It has been postulated that the tips of filopodia are the signaling center that regulate filopodial extension, retraction and adhesion from the following reasons. First, it is often the distal part of the filopodium that makes contact with the environmental cues(Letourneau, 1975; O'Connor et al., 1990). Second, actin monomers are added to the barbed ends of filaments at the tips of filopodia (Mallavarapu and Mitchison,1999). Third, several signaling and adhesion molecules, including Mena, integrins and the tyrosine-phosphorylated proteins, are concentrated at the tips of filopodia (Bear et al.,2002; Grabham and Goldberg,1997; Wu and Goldberg,1993). Therefore, filopodia tips are well situated to link information from the environment to the dynamics of filopodia. Concentration of CAPS suggests a possibility that signaling events at the tips of myopodia are crucial in selective synapse formation. Consistent with this idea, we found, by live imaging of neuromuscular interaction in vivo, that many of the initial contacts between motoneuronal growth cones and muscles do occur at the tips of myopodia. By tracing the dynamics and final fate of individual myopodia, we also found that some of these contacts are stabilized to form the synaptic site, whereas others are eliminated. These results suggest that protrusive activity of myopodia actively contributes to neuromuscular interaction. Furthermore, we provide evidence that the behavior of myopodia differs depending on whether or not contact was made with a partner motoneuron. These results suggest that myopodia search for appropriate synaptic partners. Taken together with the localization of CAPS, these observations provide strong evidence for the sensory function of myopodia, and also highlight the role of myopodial tips as a possible signaling center for synaptic matchmaking. As the dynamic behavior of the postsynaptic cell is just as important as that of the presynaptic cell, future studies of axon guidance and target recognition during the formation of synapses should focus on the postsynaptic cell as much as the presynaptic cell.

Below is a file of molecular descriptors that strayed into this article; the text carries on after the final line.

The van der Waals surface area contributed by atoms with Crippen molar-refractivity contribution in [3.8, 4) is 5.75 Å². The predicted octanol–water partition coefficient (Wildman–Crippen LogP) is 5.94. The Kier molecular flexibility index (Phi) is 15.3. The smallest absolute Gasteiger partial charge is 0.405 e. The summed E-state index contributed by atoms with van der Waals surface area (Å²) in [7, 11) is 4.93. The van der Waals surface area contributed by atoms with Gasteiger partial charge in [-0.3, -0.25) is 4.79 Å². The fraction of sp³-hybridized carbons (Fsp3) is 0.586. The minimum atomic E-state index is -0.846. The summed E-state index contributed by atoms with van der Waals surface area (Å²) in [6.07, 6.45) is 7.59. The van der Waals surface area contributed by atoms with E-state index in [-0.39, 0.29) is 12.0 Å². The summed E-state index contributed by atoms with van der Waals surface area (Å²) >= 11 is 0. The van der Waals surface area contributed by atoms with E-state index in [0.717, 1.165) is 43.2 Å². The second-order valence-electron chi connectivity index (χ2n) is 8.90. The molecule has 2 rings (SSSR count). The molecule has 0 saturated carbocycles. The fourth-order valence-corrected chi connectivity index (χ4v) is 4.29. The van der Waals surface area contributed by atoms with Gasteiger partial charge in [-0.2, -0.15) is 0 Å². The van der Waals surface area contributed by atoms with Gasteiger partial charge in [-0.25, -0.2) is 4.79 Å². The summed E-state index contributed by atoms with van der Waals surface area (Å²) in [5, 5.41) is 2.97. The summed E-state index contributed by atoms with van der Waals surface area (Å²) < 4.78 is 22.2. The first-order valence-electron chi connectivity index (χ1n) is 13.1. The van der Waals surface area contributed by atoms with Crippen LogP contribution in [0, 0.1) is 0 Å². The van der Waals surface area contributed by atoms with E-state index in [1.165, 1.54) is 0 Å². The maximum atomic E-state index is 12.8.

What kind of signaling is taking place at the tips of myopodia? How is the signal transmitted to other regions of muscles to affect the process of synaptogenesis? Recognition by cell adhesion molecules such as CAPS might allow for stabilization of specific myopodial contacts. Signaling at the tips might be transmitted to neighboring regions of the muscle to induce myopodia clustering and postsynaptic differentiation. Our data indicate that signaling in muscles through the cytoplasmic domain of CAPS is likely to be required for target recognition, as CAPS-ID, which lacks the cytoplasmic domain, acts as a dominant negative when expressed in muscle.